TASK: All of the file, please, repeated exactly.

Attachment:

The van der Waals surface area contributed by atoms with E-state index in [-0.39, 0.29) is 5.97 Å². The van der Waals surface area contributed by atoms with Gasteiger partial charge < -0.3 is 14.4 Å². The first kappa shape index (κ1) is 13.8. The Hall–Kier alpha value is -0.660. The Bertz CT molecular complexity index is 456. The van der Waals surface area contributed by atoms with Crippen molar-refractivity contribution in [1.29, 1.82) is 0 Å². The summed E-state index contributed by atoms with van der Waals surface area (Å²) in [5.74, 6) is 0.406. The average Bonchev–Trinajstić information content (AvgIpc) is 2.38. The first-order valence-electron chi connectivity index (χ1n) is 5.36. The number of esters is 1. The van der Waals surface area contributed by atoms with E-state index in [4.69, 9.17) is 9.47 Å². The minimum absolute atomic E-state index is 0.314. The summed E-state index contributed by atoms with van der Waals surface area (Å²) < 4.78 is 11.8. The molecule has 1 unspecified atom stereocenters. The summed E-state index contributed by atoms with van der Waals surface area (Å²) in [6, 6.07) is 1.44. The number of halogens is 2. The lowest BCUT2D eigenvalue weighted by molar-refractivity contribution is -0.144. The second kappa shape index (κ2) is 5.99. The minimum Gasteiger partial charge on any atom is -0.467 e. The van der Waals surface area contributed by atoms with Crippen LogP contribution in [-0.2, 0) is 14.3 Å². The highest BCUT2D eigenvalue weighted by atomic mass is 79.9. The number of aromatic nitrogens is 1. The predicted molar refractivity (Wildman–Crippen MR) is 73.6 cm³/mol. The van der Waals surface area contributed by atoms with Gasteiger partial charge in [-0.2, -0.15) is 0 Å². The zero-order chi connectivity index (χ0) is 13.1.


The van der Waals surface area contributed by atoms with E-state index in [-0.39, 0.29) is 5.97 Å². The van der Waals surface area contributed by atoms with Gasteiger partial charge < -0.3 is 14.4 Å². The first kappa shape index (κ1) is 13.8. The Hall–Kier alpha value is -0.660. The Bertz CT molecular complexity index is 456. The van der Waals surface area contributed by atoms with Crippen molar-refractivity contribution in [1.29, 1.82) is 0 Å². The summed E-state index contributed by atoms with van der Waals surface area (Å²) in [5.74, 6) is 0.406. The average Bonchev–Trinajstić information content (AvgIpc) is 2.38. The first-order valence-electron chi connectivity index (χ1n) is 5.36. The number of esters is 1. The van der Waals surface area contributed by atoms with E-state index in [4.69, 9.17) is 9.47 Å². The minimum absolute atomic E-state index is 0.314. The summed E-state index contributed by atoms with van der Waals surface area (Å²) < 4.78 is 11.8. The molecule has 1 unspecified atom stereocenters. The summed E-state index contributed by atoms with van der Waals surface area (Å²) in [6, 6.07) is 1.44. The number of halogens is 2. The lowest BCUT2D eigenvalue weighted by molar-refractivity contribution is -0.144. The second kappa shape index (κ2) is 5.99. The minimum Gasteiger partial charge on any atom is -0.467 e. The van der Waals surface area contributed by atoms with Crippen LogP contribution in [-0.2, 0) is 14.3 Å². The highest BCUT2D eigenvalue weighted by atomic mass is 79.9. The number of aromatic nitrogens is 1. The predicted molar refractivity (Wildman–Crippen MR) is 73.6 cm³/mol. The van der Waals surface area contributed by atoms with Gasteiger partial charge in [-0.2, -0.15) is 0 Å². The zero-order chi connectivity index (χ0) is 13.1.